Is It Time to Revise My Job Description and
Ask for More Money?
Q. I have been working as a human
resources assistant for the last two and a half years. Although I had no human
resources experience when I started, I have now learned almost every aspect of my
job (at least according to my job description) and have acquired even more
responsibilities. I have attended numerous HR seminars and have taken a few
evening business courses on my own.
I'm also the unofficial supervisor for a
two-person department. Technically, my manager is the manager for this
department, but because I am bilingual I have become responsible for hiring,
firing, and daily management. I have expressed a strong interest in learning
more about the compensation aspect of HR, since I prepare and track all company
reviews. I'm interested in learning how salaries are calculated and how they
compare to the market.
My current salary is just under $29,000, and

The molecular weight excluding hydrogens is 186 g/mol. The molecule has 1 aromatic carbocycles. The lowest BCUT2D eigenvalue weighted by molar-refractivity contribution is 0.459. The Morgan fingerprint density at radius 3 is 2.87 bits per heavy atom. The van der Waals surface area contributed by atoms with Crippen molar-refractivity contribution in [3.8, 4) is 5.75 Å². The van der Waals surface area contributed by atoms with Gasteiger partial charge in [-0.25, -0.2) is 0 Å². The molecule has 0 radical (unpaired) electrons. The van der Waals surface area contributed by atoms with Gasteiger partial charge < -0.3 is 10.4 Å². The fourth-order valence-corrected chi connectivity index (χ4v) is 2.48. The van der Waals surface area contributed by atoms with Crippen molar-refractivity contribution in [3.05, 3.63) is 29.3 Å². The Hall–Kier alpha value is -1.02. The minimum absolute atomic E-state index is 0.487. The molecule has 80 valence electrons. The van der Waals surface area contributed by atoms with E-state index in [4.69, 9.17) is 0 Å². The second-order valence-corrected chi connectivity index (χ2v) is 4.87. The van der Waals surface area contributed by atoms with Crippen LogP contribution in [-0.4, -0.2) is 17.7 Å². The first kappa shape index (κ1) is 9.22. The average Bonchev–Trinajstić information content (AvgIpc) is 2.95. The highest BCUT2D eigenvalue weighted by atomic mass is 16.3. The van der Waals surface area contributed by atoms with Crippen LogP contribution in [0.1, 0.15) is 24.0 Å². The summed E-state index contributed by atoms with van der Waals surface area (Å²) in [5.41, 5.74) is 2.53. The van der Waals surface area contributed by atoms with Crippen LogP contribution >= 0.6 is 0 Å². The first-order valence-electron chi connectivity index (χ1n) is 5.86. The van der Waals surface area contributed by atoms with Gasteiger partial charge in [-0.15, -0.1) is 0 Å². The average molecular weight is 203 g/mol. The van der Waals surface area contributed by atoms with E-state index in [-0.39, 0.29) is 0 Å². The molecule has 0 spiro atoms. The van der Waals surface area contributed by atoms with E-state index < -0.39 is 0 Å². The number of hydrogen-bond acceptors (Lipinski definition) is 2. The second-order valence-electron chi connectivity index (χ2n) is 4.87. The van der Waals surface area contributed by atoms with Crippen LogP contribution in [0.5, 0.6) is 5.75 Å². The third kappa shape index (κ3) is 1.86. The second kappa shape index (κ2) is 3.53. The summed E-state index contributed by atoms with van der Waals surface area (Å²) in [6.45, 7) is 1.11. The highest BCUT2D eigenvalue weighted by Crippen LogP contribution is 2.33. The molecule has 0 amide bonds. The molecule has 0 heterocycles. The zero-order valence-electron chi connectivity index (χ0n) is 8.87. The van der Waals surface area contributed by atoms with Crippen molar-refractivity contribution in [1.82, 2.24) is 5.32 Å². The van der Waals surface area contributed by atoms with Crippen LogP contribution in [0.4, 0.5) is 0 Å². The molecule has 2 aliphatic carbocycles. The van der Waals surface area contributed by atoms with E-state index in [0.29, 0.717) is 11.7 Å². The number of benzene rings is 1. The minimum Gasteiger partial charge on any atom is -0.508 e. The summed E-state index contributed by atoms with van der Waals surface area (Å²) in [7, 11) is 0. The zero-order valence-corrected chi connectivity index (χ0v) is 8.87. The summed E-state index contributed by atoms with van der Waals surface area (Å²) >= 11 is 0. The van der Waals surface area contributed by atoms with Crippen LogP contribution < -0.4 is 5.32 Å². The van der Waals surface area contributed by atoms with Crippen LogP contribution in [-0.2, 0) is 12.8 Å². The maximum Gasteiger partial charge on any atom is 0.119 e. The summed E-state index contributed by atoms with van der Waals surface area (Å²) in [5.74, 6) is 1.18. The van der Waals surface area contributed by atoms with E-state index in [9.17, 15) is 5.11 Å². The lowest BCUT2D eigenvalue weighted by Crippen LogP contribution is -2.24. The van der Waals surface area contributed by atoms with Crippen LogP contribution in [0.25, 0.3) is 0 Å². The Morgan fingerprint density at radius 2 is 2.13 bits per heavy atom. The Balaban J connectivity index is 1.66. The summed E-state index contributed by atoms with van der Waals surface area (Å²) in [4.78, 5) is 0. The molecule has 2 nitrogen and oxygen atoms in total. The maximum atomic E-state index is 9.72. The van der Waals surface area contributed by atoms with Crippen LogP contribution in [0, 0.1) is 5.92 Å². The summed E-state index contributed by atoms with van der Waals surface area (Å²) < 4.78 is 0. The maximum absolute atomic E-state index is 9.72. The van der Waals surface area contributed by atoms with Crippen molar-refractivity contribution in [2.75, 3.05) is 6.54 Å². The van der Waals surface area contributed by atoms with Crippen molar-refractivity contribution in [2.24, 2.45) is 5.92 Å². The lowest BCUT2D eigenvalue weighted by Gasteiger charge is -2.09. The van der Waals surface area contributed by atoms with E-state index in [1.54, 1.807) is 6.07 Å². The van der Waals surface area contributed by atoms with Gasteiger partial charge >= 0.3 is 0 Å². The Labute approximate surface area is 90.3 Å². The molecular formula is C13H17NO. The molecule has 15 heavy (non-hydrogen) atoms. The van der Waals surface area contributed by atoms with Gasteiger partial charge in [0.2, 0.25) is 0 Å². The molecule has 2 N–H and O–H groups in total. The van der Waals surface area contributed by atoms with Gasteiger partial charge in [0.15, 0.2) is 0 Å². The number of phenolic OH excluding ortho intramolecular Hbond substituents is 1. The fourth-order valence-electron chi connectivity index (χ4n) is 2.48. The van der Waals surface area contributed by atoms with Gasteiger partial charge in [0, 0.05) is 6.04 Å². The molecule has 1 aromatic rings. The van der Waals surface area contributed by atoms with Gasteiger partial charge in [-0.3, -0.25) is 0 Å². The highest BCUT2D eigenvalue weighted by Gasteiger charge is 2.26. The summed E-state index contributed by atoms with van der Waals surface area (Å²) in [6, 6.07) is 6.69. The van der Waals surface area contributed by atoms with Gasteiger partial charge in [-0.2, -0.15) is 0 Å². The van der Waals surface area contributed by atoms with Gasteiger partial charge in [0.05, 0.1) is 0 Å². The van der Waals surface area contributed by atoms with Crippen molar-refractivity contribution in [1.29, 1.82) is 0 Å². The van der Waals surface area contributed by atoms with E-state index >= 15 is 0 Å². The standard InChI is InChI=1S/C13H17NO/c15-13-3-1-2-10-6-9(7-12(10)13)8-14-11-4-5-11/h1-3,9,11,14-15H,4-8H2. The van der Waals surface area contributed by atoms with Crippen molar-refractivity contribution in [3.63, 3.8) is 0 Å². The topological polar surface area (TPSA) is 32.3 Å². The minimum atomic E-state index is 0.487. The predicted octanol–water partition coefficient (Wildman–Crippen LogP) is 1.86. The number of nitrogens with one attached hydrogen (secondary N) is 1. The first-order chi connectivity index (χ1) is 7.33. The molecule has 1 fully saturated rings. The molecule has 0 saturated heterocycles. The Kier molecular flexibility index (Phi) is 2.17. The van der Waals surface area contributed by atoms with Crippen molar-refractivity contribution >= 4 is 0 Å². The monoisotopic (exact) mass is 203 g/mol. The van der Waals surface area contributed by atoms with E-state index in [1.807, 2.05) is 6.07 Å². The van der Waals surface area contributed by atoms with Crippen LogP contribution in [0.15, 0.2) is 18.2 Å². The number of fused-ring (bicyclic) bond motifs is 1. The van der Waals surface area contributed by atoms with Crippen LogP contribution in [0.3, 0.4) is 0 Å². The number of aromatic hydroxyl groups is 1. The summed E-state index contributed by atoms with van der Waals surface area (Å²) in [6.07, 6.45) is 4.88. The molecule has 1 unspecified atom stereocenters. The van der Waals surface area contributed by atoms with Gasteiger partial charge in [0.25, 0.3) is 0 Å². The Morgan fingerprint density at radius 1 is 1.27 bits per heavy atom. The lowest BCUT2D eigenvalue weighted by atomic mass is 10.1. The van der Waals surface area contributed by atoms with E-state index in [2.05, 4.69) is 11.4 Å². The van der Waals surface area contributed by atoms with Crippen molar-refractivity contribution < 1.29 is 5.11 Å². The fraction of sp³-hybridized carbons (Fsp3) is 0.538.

many other positions, including customer service and accounting clerks are now
earning up to $2,000 more than I am. I don't think this is fair. Would I be
justified in asking for a raise, even though I just got a 3 percent raise a few
months ago? If so, how should I go about doing this?
A.I commend you for taking it
upon yourself to increase your skills and knowledge in HR. Based on some of the
tasks you've listed, it does seem as though your current scope and
responsibilities exceed those of a human resources assistant. Typically, an HR
assistant would not be responsible for hiring and firing employees.
Prepare for a meeting with your supervisor by
reviewing the job description that applied to you when you were hired. Using
that same document, add the responsibilities you have taken on. Then, discuss
the before-and-after versions of the job description with your supervisor. This
way your supervisor can see the evolution of your responsibilities since you
were hired into the position.
Once you and your supervisor agree on your new
responsibilities, rewrite the job description accordingly. With an accurate
picture of your job, find out the market rate using the
or by purchasing a . If the increase you
received a few months ago doesn't bring you between the minimum and the
midpoint of the salary range, then negotiate an increase that puts you within
that range. By defining the role and determining the pay, you put yourself in a
good position to ask your supervisor for an appropriate increase to your